Children across Wales should have more time to play in schools, according to International Play Association Cymru Wales and Play Wales.

Today, Tuesday, June 11, in sync with the first ever International Day of Play, a joint call has been issued urging schools to ensure enough playtime for all children.

They propose extending lunch breaks or adding an additional playtime as possible interventions.

The appeal is backed by research from across Wales which indicates that school playtimes are important to children.

98 per cent of the children surveyed indicated excitement for school playtime, 82 per cent said they particularly enjoy playtime as it offers a chance to engage with friends.

However, 61 per cent admitted having missed playtimes, either due to catching up with the workload or disciplinary sanctions by teachers.

The research highlights the significance of playtime in a school day and its value for children.

Advocates stress that play is paramount for children's physical, mental, social and emotional health and overall wellbeing.

They believe schools can actively contribute to children's health and wellbeing by safeguarding playtime.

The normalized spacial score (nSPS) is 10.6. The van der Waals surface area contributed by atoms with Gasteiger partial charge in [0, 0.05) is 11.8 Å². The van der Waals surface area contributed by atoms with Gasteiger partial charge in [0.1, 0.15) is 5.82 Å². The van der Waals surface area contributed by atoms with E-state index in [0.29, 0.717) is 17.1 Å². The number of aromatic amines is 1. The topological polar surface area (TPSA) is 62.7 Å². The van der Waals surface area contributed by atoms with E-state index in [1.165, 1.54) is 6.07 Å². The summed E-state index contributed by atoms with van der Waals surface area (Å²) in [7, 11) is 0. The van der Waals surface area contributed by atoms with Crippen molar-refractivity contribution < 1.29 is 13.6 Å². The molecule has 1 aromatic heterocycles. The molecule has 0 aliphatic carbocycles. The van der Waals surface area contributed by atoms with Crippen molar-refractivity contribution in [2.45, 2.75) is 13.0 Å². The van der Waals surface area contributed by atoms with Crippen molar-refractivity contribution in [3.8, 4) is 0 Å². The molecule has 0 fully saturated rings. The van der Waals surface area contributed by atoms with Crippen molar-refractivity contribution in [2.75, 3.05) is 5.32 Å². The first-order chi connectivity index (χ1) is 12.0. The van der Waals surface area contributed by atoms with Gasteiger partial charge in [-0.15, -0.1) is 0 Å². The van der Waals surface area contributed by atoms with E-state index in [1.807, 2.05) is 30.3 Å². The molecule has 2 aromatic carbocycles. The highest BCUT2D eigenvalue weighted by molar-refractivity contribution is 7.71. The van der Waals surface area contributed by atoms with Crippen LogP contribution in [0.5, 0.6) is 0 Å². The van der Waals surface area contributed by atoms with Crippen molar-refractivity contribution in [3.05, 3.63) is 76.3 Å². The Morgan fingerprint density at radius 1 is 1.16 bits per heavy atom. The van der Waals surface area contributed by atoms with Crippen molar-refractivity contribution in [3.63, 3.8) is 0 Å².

The call to action is clear: every child in Wales should have extended playtime, starting on International Day of Play.

Presently marked on June 11 of every year, the International Day of Play is a United Nations designated day designed to celebrate children’s right to play and its crucial importance for their wellbeing.

The day is intended to globally increase awareness of children's need for play.

Marianne Mannello, the branch secretary of IPA Cymru Wales, emphasised the importance of offering children more opportunities to play, stating: "We need to give children more opportunities to play – not just on the International Day of Play, but every day of the year.

"During the school day, children should be given plenty of time and space to play freely with their friends.

"The International Day of Play falls on a school day this year, so it is a perfect opportunity for schools to protect playtime and think about how more time for play can be integrated into every day."

Similarly, Mike Greenaway, director of Play Wales, stressed the role of schools, saying: "Schools in Wales have a major role in promoting the right to play for children and teenagers.

"When we have asked them, most children say that playtimes are an important part of the school day and they especially like playtime as it allows them to spend time with their friends.

"However, too many children say they have missed out on playtime to catch up with work or because a teacher feels they had misbehaved.

"We encourage all schools to ensure that all children have plenty of time to play in school, on International Day of Play, and every day."